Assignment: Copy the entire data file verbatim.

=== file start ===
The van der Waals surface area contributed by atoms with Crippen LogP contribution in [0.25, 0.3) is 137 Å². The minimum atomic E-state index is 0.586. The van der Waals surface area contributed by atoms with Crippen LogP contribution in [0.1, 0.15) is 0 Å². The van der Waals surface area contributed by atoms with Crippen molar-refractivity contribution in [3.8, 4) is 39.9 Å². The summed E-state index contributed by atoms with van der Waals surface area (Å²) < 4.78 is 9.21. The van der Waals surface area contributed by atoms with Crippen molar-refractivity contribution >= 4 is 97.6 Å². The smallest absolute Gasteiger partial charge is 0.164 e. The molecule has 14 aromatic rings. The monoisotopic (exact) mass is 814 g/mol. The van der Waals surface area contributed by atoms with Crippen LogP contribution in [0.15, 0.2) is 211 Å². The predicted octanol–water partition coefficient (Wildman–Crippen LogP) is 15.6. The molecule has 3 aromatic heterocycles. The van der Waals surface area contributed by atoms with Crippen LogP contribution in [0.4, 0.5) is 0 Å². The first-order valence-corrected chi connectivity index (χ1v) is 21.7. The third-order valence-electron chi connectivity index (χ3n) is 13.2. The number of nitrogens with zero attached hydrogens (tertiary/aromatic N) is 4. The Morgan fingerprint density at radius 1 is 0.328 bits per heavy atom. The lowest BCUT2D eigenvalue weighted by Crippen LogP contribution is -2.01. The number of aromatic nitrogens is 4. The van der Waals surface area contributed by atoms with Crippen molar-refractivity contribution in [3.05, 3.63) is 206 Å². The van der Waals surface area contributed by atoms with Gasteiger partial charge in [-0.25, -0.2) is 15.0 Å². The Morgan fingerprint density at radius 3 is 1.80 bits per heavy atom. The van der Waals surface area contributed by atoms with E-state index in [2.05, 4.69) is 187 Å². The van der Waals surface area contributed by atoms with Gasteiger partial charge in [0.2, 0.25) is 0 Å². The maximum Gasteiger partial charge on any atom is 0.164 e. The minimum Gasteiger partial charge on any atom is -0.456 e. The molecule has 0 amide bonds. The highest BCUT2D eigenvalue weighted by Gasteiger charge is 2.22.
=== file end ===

The van der Waals surface area contributed by atoms with Crippen LogP contribution in [0.25, 0.3) is 137 Å². The minimum atomic E-state index is 0.586. The van der Waals surface area contributed by atoms with Crippen LogP contribution in [0.1, 0.15) is 0 Å². The van der Waals surface area contributed by atoms with Crippen molar-refractivity contribution in [3.8, 4) is 39.9 Å². The summed E-state index contributed by atoms with van der Waals surface area (Å²) < 4.78 is 9.21. The van der Waals surface area contributed by atoms with Crippen molar-refractivity contribution >= 4 is 97.6 Å². The smallest absolute Gasteiger partial charge is 0.164 e. The molecule has 14 aromatic rings. The monoisotopic (exact) mass is 814 g/mol. The van der Waals surface area contributed by atoms with Crippen LogP contribution in [0.15, 0.2) is 211 Å². The predicted octanol–water partition coefficient (Wildman–Crippen LogP) is 15.6. The molecule has 3 aromatic heterocycles. The van der Waals surface area contributed by atoms with Crippen LogP contribution in [0.4, 0.5) is 0 Å². The first-order valence-corrected chi connectivity index (χ1v) is 21.7. The third-order valence-electron chi connectivity index (χ3n) is 13.2. The number of nitrogens with zero attached hydrogens (tertiary/aromatic N) is 4. The Morgan fingerprint density at radius 1 is 0.328 bits per heavy atom. The lowest BCUT2D eigenvalue weighted by Crippen LogP contribution is -2.01. The number of aromatic nitrogens is 4. The van der Waals surface area contributed by atoms with Crippen molar-refractivity contribution in [3.05, 3.63) is 206 Å². The van der Waals surface area contributed by atoms with Gasteiger partial charge in [-0.25, -0.2) is 15.0 Å². The Morgan fingerprint density at radius 3 is 1.80 bits per heavy atom. The van der Waals surface area contributed by atoms with E-state index in [2.05, 4.69) is 187 Å². The van der Waals surface area contributed by atoms with Gasteiger partial charge in [0.2, 0.25) is 0 Å². The maximum Gasteiger partial charge on any atom is 0.164 e. The minimum Gasteiger partial charge on any atom is -0.456 e. The molecule has 0 amide bonds. The highest BCUT2D eigenvalue weighted by Gasteiger charge is 2.22.